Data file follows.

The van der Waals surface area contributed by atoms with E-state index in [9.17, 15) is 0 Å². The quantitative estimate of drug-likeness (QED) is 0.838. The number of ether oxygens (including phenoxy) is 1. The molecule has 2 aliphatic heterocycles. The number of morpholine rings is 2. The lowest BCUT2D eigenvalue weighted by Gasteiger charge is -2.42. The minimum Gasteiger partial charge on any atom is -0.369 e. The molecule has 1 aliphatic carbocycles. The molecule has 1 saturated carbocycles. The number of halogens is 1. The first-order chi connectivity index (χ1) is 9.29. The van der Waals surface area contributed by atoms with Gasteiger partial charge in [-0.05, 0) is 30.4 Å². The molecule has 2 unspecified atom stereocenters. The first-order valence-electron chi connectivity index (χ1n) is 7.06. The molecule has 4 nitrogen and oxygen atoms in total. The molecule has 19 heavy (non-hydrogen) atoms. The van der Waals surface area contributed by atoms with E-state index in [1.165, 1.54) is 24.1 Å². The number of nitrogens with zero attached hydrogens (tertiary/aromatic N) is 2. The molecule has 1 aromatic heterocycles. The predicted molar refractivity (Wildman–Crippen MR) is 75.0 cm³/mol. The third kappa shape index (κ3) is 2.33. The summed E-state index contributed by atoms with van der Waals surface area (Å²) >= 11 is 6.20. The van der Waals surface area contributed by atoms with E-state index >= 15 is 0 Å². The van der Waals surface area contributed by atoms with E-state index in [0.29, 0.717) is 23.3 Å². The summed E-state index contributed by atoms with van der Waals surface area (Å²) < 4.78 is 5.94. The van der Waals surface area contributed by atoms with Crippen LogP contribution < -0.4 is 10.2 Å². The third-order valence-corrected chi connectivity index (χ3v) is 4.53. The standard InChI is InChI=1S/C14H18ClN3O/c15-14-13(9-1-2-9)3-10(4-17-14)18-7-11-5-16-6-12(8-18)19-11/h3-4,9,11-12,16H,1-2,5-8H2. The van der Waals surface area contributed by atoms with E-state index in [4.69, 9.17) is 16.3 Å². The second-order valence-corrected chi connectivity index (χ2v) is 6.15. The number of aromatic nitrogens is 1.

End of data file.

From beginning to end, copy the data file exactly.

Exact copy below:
The van der Waals surface area contributed by atoms with E-state index in [9.17, 15) is 0 Å². The quantitative estimate of drug-likeness (QED) is 0.838. The number of ether oxygens (including phenoxy) is 1. The molecule has 2 aliphatic heterocycles. The number of morpholine rings is 2. The lowest BCUT2D eigenvalue weighted by Gasteiger charge is -2.42. The minimum Gasteiger partial charge on any atom is -0.369 e. The molecule has 1 aliphatic carbocycles. The molecule has 1 saturated carbocycles. The number of halogens is 1. The first-order chi connectivity index (χ1) is 9.29. The van der Waals surface area contributed by atoms with Gasteiger partial charge in [-0.05, 0) is 30.4 Å². The molecule has 2 unspecified atom stereocenters. The first-order valence-electron chi connectivity index (χ1n) is 7.06. The molecule has 4 nitrogen and oxygen atoms in total. The molecule has 19 heavy (non-hydrogen) atoms. The van der Waals surface area contributed by atoms with E-state index in [1.165, 1.54) is 24.1 Å². The number of nitrogens with zero attached hydrogens (tertiary/aromatic N) is 2. The molecule has 1 aromatic heterocycles. The predicted molar refractivity (Wildman–Crippen MR) is 75.0 cm³/mol. The third kappa shape index (κ3) is 2.33. The summed E-state index contributed by atoms with van der Waals surface area (Å²) >= 11 is 6.20. The van der Waals surface area contributed by atoms with E-state index >= 15 is 0 Å². The van der Waals surface area contributed by atoms with E-state index in [0.29, 0.717) is 23.3 Å². The summed E-state index contributed by atoms with van der Waals surface area (Å²) < 4.78 is 5.94. The van der Waals surface area contributed by atoms with Crippen LogP contribution < -0.4 is 10.2 Å². The third-order valence-corrected chi connectivity index (χ3v) is 4.53. The standard InChI is InChI=1S/C14H18ClN3O/c15-14-13(9-1-2-9)3-10(4-17-14)18-7-11-5-16-6-12(8-18)19-11/h3-4,9,11-12,16H,1-2,5-8H2. The van der Waals surface area contributed by atoms with E-state index in [4.69, 9.17) is 16.3 Å². The second-order valence-corrected chi connectivity index (χ2v) is 6.15. The number of aromatic nitrogens is 1.